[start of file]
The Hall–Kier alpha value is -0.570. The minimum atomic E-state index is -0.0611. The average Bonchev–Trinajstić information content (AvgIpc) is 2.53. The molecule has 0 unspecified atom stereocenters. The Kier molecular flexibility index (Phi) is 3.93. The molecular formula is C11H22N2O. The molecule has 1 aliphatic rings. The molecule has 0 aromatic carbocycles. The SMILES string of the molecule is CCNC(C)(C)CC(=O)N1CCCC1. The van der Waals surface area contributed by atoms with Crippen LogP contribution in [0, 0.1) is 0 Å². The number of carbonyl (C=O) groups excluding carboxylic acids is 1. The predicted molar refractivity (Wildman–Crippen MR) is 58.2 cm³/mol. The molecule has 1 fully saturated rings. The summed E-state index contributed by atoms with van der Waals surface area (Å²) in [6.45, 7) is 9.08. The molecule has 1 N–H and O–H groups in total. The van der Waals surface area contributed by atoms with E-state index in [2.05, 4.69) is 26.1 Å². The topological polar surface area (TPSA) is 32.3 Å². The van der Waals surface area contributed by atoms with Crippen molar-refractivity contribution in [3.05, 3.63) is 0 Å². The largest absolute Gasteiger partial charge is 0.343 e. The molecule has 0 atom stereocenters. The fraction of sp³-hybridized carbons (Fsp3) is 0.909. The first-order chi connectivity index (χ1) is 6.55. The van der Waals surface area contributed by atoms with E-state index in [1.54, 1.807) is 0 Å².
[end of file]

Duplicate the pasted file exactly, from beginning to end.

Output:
The Hall–Kier alpha value is -0.570. The minimum atomic E-state index is -0.0611. The average Bonchev–Trinajstić information content (AvgIpc) is 2.53. The molecule has 0 unspecified atom stereocenters. The Kier molecular flexibility index (Phi) is 3.93. The molecular formula is C11H22N2O. The molecule has 1 aliphatic rings. The molecule has 0 aromatic carbocycles. The SMILES string of the molecule is CCNC(C)(C)CC(=O)N1CCCC1. The van der Waals surface area contributed by atoms with Crippen LogP contribution in [0, 0.1) is 0 Å². The number of carbonyl (C=O) groups excluding carboxylic acids is 1. The predicted molar refractivity (Wildman–Crippen MR) is 58.2 cm³/mol. The molecule has 1 fully saturated rings. The summed E-state index contributed by atoms with van der Waals surface area (Å²) in [6.45, 7) is 9.08. The molecule has 1 N–H and O–H groups in total. The van der Waals surface area contributed by atoms with E-state index in [2.05, 4.69) is 26.1 Å². The topological polar surface area (TPSA) is 32.3 Å². The van der Waals surface area contributed by atoms with Crippen molar-refractivity contribution in [3.05, 3.63) is 0 Å². The largest absolute Gasteiger partial charge is 0.343 e. The molecule has 0 atom stereocenters. The fraction of sp³-hybridized carbons (Fsp3) is 0.909. The first-order chi connectivity index (χ1) is 6.55. The van der Waals surface area contributed by atoms with E-state index in [1.54, 1.807) is 0 Å².